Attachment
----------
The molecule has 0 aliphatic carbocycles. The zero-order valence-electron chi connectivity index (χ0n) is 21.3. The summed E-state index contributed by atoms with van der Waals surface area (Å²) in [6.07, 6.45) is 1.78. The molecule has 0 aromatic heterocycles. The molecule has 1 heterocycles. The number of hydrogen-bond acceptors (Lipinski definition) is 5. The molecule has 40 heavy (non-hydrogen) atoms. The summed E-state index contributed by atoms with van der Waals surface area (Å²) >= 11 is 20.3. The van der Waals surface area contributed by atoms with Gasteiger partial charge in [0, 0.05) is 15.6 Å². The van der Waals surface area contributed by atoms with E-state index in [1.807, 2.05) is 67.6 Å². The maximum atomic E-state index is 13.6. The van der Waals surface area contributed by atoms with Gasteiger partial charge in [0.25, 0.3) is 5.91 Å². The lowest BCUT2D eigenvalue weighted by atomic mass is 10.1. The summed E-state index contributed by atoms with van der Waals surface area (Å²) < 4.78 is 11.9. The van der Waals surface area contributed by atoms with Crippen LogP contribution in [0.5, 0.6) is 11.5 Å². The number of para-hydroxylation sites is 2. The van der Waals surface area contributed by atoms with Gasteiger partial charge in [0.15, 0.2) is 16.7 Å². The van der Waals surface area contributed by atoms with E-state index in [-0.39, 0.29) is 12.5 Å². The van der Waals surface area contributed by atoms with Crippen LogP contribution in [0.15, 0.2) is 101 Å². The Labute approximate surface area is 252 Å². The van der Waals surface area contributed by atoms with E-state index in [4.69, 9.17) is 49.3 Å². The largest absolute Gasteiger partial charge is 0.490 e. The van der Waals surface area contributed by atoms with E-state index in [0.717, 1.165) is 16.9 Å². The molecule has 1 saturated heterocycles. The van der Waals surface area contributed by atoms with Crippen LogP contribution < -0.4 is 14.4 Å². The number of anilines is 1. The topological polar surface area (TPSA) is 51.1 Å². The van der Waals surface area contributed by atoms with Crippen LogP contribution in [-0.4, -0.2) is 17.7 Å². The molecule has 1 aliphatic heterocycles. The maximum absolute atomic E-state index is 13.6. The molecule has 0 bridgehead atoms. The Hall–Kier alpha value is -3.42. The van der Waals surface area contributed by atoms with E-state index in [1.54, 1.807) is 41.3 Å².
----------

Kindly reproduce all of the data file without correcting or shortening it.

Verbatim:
The molecule has 0 aliphatic carbocycles. The zero-order valence-electron chi connectivity index (χ0n) is 21.3. The summed E-state index contributed by atoms with van der Waals surface area (Å²) in [6.07, 6.45) is 1.78. The molecule has 0 aromatic heterocycles. The molecule has 1 heterocycles. The number of hydrogen-bond acceptors (Lipinski definition) is 5. The molecule has 40 heavy (non-hydrogen) atoms. The summed E-state index contributed by atoms with van der Waals surface area (Å²) >= 11 is 20.3. The van der Waals surface area contributed by atoms with Gasteiger partial charge in [0, 0.05) is 15.6 Å². The van der Waals surface area contributed by atoms with E-state index in [1.807, 2.05) is 67.6 Å². The maximum atomic E-state index is 13.6. The van der Waals surface area contributed by atoms with Gasteiger partial charge in [0.25, 0.3) is 5.91 Å². The lowest BCUT2D eigenvalue weighted by atomic mass is 10.1. The summed E-state index contributed by atoms with van der Waals surface area (Å²) < 4.78 is 11.9. The van der Waals surface area contributed by atoms with Crippen LogP contribution in [0.5, 0.6) is 11.5 Å². The number of para-hydroxylation sites is 2. The van der Waals surface area contributed by atoms with Gasteiger partial charge in [0.15, 0.2) is 16.7 Å². The van der Waals surface area contributed by atoms with E-state index in [-0.39, 0.29) is 12.5 Å². The van der Waals surface area contributed by atoms with Crippen LogP contribution in [0.15, 0.2) is 101 Å². The Labute approximate surface area is 252 Å². The van der Waals surface area contributed by atoms with E-state index in [4.69, 9.17) is 49.3 Å². The largest absolute Gasteiger partial charge is 0.490 e. The van der Waals surface area contributed by atoms with E-state index in [0.717, 1.165) is 16.9 Å². The molecule has 1 saturated heterocycles. The van der Waals surface area contributed by atoms with Crippen LogP contribution < -0.4 is 14.4 Å². The number of anilines is 1. The topological polar surface area (TPSA) is 51.1 Å². The van der Waals surface area contributed by atoms with Crippen LogP contribution in [-0.4, -0.2) is 17.7 Å². The molecule has 1 aliphatic heterocycles. The maximum absolute atomic E-state index is 13.6. The molecule has 0 bridgehead atoms. The Hall–Kier alpha value is -3.42. The van der Waals surface area contributed by atoms with E-state index in [1.54, 1.807) is 41.3 Å².